The learning of warranties is one of the most curious and cunning learnings of the law, and of great use and consequence.
When it comes to researching new tires, the minefield of tire warranties might be the least of your concerns. You just want to get new tires on your vehicle as quickly as possible so you can get back out on the road right? Don’t all tires have a basic warranty? While it’s certainly an understood assumption that most new tires will come with some kind of basic warranty, it is not guaranteed, and even if they do come with one, some are better than others. Be sure to ask about what specific type of warranty is included when purchasing your tires and keep these things in mind to get the most benefit from it:
The Pros of Getting a Warranty
Occasionally, tires may not last as long as promised by the manufacturer or retailer or may suffer damage due to issues in construction. In those cases, reputable tire companies offer warranties to reimburse or replace tires within certain time periods or below a certain number of miles driven, or under other conditions such as the amount of tread remaining on the tire. This first one seems pretty straightforward and will usually come included. But a bonus to look for above and beyond a basic materials and workmanship warranty is getting a road hazard warranty which will also cover you for accidental damage like driving over a nail and puncturing your tire. These are usually valid for a limited amount of time also (i.e. six months) so check the fine print before making your purchase. If road hazard is not included as part of the warranty, you could ask to have it added at an additional cost. Of course, if you have specific tires and purpose in mind, whether or not it comes with the right kind of warranty might not be relevant if you’re willing to fork out the same amount of cash to replace them. But if you have some flexibility when making this sort of large investment or during the unfortunate event of having to get one replaced, a quick question about tire warranties might save you money in the long run.
Be Sure to Check the Fine Print
When purchasing a new car directly from the showroom, the tires will be covered by a warranty issued by the original vehicle manufacturer, making the warranty claim process simple. Once you start dealing with replacement tires, however, you’ll most likely need to deal directly with the retail outlet you purchased the tires from. At the time of purchase, check with the salesperson to who you would submit a warranty claim to if needed (the retail outlet or the tire manufacturer directly). You also may need to ensure that the tires have been rotated every few thousand miles (check each company’s brochure for details) for the warranty claim to be valid. Any additional costs of mounting, balancing, installation charges, shipping, and any applicable sales tax are not always covered so keep that in mind when making a claim. And make sure to keep your documentation of alignment and tire rotation records, along with original purchase receipts and date of installation in case you are asked to provide them when making a claim. And be sure to check any other stipulations; if the verbiage seems confusing and the retailer can’t help you, contact the manufacturer directly.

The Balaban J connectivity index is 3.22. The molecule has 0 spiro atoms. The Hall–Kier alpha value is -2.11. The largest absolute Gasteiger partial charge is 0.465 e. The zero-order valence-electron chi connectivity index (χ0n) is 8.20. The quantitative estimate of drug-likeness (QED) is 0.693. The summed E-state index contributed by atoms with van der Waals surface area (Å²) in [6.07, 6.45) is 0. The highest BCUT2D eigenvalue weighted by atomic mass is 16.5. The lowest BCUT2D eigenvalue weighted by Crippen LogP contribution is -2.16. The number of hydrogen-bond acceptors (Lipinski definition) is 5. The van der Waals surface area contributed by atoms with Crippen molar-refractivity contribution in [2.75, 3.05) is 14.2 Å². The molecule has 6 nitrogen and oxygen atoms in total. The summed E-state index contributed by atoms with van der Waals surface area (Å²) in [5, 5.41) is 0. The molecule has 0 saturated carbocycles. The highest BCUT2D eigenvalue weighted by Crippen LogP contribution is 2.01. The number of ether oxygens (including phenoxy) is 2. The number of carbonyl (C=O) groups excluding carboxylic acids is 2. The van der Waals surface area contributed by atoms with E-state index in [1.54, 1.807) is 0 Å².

How Do Delinte’s Warranties Stack Up?
Delinte tires have a very generous warranty compared to similarly priced tires. For instance, its D-Shield warranty plan ensures that if hazard damage occurs in the first six months from the date of purchase or the first 2/32” of tread life, (whichever comes first), Delinte will replace your tire with a comparable tire manufactured by the Sentury Tire factory, 100% free of charge. If the road hazard damage occurs in the first year from the date of purchase or from 2/32” to 4/32” tread life (whichever comes first), the Delinte Tire dealer will reimburse you for 50% of their original retail cost. The road hazard warranty does not apply to these models, however: tire series 40 and lower (i.e. 40, 35, 30, 25, and 20) and tires with a rim diameter 19” and higher. These come with a mileage warranty only.
There are enough cost-saving benefits to having a warranty that makes it worthwhile factoring in research time and verifying specific information about the warranty at the time of purchase. Just remember to read the fine print, keep all documentation on tire rotation and check who you should make the claim through (retailer or manufacturer) ahead of time so that if a warranty claim becomes necessary, the process will hopefully be more seamless.